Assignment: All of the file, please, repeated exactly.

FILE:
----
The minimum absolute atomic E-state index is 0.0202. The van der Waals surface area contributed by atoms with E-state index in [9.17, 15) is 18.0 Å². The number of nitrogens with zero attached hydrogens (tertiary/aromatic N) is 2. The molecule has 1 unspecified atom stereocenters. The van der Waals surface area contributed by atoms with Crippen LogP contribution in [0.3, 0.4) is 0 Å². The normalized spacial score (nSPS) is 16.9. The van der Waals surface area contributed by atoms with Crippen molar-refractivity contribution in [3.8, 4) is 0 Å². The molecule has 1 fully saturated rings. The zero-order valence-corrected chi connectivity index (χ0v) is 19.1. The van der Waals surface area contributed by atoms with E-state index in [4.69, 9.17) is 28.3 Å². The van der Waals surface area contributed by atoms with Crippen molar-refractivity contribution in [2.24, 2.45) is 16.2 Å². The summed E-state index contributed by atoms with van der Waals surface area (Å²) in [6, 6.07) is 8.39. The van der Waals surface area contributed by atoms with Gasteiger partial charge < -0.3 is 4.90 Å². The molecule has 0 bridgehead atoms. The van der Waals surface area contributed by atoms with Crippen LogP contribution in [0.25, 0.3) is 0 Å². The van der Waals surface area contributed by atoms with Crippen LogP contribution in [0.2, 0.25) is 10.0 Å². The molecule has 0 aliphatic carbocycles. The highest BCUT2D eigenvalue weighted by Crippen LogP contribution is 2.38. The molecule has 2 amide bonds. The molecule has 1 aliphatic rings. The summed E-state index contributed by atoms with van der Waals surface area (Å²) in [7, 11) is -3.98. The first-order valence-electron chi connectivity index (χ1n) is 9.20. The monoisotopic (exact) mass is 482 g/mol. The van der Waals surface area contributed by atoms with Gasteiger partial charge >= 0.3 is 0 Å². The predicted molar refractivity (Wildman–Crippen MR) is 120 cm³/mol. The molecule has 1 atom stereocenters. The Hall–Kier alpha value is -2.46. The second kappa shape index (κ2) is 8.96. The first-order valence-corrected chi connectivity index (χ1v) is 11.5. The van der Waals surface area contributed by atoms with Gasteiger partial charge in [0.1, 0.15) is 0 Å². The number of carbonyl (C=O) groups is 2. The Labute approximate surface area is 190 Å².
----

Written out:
The minimum absolute atomic E-state index is 0.0202. The van der Waals surface area contributed by atoms with E-state index in [9.17, 15) is 18.0 Å². The number of nitrogens with zero attached hydrogens (tertiary/aromatic N) is 2. The molecule has 1 unspecified atom stereocenters. The van der Waals surface area contributed by atoms with Crippen LogP contribution in [0.3, 0.4) is 0 Å². The normalized spacial score (nSPS) is 16.9. The van der Waals surface area contributed by atoms with Crippen molar-refractivity contribution in [3.8, 4) is 0 Å². The molecule has 1 fully saturated rings. The zero-order valence-corrected chi connectivity index (χ0v) is 19.1. The van der Waals surface area contributed by atoms with E-state index in [4.69, 9.17) is 28.3 Å². The van der Waals surface area contributed by atoms with Crippen molar-refractivity contribution in [2.24, 2.45) is 16.2 Å². The summed E-state index contributed by atoms with van der Waals surface area (Å²) in [6, 6.07) is 8.39. The van der Waals surface area contributed by atoms with Gasteiger partial charge < -0.3 is 4.90 Å². The molecule has 0 bridgehead atoms. The van der Waals surface area contributed by atoms with Crippen LogP contribution in [0.25, 0.3) is 0 Å². The van der Waals surface area contributed by atoms with Crippen LogP contribution in [0.2, 0.25) is 10.0 Å². The molecule has 0 aliphatic carbocycles. The highest BCUT2D eigenvalue weighted by Crippen LogP contribution is 2.38. The molecule has 2 amide bonds. The molecule has 1 aliphatic rings. The summed E-state index contributed by atoms with van der Waals surface area (Å²) in [7, 11) is -3.98. The first-order valence-electron chi connectivity index (χ1n) is 9.20. The monoisotopic (exact) mass is 482 g/mol. The van der Waals surface area contributed by atoms with Gasteiger partial charge >= 0.3 is 0 Å². The predicted molar refractivity (Wildman–Crippen MR) is 120 cm³/mol. The molecule has 1 atom stereocenters. The Hall–Kier alpha value is -2.46. The second kappa shape index (κ2) is 8.96. The first-order valence-corrected chi connectivity index (χ1v) is 11.5. The van der Waals surface area contributed by atoms with Gasteiger partial charge in [0.1, 0.15) is 0 Å². The number of carbonyl (C=O) groups is 2. The Labute approximate surface area is 190 Å².